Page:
They could be a figurehead for investment, championing the city at home and abroad.

That’s why I will be voting yes next week for a directly elected mayor.

But how will you be voting? And why? Tell us in the comment section below.

3 thoughts on “Opinion: What would an elected mayor do for Jesmond?”

  1. Dave Besag says:

    I’ve voted against an elected mayor. As a former Newcastle councillor I have a knowledge of politics (especially in the city). I realise the disasterous result that centralising power in the hands of one person can produce.

    This opinion piece states that the council needs to be quick and decisive. The council was quick and decisive over the Gosforth Park Nature Reserve. It was also an ill thought out decision and has had to be looked at again. Good decisions do take time and need to be scrutinsed. A mayoral system will make matters worse.

    There is a strong argument that the current Cabinet/Executive system has already centralised power too much in Newcastle without trying to narrow this power base.

    A mayor only needs a third of the councillors to agree with them in order to approve their decisions. How is that accountable? What happens if they become unpopular. In 2004 Labour leader Tony Flynn and in 2011 Liberal Democrat leader David Faulkner would have been able to stay in power under a mayoral system. This would have been despite their parties losing control at the ballot box (they still had over a third of the councillors). Furthermore, a strength of representative democracy is that helps to protect the rights of minorities. A mayoral system removes this.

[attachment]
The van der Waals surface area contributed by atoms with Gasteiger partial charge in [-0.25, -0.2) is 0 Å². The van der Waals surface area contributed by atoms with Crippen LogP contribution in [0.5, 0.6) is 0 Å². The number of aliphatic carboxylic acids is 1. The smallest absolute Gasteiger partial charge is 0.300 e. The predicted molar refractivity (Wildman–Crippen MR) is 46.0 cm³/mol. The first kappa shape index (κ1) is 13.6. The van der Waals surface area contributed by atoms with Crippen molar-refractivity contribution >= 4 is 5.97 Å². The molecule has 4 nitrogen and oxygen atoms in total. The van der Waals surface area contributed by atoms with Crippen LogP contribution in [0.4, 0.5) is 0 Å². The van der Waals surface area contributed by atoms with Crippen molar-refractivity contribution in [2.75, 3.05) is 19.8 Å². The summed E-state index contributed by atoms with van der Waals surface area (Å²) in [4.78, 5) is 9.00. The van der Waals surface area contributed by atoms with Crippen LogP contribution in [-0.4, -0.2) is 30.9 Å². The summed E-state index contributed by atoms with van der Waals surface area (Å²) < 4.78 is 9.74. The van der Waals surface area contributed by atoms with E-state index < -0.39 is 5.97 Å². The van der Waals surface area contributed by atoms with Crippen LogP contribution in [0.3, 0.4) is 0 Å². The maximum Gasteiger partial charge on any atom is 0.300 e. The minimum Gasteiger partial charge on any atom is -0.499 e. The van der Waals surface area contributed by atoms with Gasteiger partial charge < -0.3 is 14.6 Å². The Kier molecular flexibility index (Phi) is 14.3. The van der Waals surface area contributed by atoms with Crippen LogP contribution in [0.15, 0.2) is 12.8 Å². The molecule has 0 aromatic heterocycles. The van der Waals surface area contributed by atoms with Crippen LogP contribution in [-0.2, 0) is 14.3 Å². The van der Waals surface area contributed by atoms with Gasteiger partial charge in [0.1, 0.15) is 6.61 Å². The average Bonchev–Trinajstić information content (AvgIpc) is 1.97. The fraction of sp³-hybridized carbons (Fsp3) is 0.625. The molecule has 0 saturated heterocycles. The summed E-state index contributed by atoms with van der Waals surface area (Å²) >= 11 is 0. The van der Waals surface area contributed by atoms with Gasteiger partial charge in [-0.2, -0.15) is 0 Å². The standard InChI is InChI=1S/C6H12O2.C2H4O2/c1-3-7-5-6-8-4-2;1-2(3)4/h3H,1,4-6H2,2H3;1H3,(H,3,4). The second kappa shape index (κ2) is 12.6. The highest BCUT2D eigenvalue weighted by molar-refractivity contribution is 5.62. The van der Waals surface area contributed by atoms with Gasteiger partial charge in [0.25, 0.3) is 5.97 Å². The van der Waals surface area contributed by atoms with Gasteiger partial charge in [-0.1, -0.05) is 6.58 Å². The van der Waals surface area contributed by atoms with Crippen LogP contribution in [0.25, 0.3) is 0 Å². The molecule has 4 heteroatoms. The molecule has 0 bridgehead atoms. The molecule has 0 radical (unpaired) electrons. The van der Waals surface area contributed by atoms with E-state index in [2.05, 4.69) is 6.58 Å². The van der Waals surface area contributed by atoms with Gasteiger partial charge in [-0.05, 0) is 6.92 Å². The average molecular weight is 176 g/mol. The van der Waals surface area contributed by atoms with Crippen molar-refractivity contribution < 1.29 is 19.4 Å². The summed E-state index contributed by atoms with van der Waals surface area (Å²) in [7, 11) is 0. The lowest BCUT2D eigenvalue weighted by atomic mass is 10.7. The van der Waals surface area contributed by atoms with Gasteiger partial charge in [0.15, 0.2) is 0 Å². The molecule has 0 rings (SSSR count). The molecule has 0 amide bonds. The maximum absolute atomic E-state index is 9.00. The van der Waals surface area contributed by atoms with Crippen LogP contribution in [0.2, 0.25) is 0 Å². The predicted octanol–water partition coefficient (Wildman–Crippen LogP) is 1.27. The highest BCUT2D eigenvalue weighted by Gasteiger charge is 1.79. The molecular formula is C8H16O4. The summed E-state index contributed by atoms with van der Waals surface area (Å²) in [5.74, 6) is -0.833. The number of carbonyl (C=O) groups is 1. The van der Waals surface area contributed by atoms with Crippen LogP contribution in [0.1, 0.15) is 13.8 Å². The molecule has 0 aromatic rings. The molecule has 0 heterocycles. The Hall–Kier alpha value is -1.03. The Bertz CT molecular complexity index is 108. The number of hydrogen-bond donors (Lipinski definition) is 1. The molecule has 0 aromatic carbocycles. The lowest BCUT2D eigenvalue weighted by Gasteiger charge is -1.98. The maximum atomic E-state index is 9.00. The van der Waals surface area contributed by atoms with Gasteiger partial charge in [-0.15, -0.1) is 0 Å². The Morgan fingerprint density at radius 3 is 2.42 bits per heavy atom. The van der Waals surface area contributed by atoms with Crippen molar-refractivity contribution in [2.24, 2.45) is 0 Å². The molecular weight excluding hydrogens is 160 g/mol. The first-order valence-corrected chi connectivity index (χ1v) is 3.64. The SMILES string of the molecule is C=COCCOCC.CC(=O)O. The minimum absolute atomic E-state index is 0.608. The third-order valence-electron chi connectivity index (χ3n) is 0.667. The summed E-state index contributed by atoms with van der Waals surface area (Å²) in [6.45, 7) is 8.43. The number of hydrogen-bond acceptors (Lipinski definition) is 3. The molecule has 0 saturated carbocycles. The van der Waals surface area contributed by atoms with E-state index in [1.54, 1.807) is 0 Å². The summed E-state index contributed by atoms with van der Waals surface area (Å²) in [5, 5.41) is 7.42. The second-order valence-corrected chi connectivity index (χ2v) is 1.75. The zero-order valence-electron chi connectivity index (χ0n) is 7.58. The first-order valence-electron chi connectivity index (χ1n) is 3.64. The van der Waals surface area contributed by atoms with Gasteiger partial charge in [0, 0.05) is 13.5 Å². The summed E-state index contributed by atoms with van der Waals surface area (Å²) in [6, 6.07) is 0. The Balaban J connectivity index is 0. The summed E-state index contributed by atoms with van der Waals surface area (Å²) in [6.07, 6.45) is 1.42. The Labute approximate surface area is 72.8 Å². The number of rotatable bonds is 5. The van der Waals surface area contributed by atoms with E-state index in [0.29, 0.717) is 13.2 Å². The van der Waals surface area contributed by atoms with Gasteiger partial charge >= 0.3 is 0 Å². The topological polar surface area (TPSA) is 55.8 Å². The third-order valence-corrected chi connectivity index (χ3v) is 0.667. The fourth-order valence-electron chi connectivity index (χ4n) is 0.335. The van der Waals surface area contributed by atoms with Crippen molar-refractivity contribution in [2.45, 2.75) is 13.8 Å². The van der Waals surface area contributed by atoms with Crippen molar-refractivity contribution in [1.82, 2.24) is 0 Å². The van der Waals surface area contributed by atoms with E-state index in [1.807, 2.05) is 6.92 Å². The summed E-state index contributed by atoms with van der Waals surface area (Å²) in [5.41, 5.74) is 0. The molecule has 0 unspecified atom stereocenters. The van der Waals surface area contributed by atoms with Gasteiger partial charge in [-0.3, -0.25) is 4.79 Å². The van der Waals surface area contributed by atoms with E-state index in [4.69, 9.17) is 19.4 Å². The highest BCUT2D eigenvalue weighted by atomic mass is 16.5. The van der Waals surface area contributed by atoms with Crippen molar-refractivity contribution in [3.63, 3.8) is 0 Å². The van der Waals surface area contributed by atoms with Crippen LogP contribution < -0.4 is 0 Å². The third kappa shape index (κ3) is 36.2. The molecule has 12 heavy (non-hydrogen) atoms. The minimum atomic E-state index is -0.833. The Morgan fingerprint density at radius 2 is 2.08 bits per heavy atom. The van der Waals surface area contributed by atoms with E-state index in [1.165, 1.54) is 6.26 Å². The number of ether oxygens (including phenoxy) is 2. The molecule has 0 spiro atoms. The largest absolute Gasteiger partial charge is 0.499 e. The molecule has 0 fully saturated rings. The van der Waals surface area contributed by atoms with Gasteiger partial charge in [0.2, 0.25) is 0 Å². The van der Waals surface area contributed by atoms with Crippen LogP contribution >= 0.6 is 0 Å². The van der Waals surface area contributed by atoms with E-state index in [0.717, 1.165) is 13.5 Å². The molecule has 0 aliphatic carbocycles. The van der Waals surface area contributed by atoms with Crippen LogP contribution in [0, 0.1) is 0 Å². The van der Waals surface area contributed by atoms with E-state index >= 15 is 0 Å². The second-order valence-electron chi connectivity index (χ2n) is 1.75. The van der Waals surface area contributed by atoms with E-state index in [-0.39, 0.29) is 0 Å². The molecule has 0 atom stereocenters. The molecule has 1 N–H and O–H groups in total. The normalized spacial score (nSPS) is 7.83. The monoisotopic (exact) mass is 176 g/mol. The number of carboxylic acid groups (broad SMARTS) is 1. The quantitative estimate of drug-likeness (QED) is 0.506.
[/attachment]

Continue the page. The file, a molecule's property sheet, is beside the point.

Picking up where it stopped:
A mayoral system oversimplifies the political process and it is unusual that ineffective political leadership is solely the fault of one person.

    The previous and current leaders of the council have been perfectly able to act a high profile voice for the city but they do this with the support of the elected representatives who are voted into office by their electorates to express their concerns.

  2. Chris Clarke says:

    On this issue, I largely agree with Dave Besag.
    One only has to look at North Tyneside to see many of Sam’s views disproved. Under the Mayoral system we have seen the budget put forward by an elected Mayor of one party voted down by councillors from another party, who are in the majority within the Council. How exactly is this an example of decisive decision-making? We have several examples within Newcastle of Council Leaders with a national profile, who have fought for Newcastle on the national stage with great effect. I would quote Sir Jeremy Beecham as an example, but there are others. Under a traditional electoral system everyone knew that Sir Jeremy was speaking for Newcastle, with the full support of a majority of Councillors, something that certainly cannot be said of Linda Arkley in North Tyneside.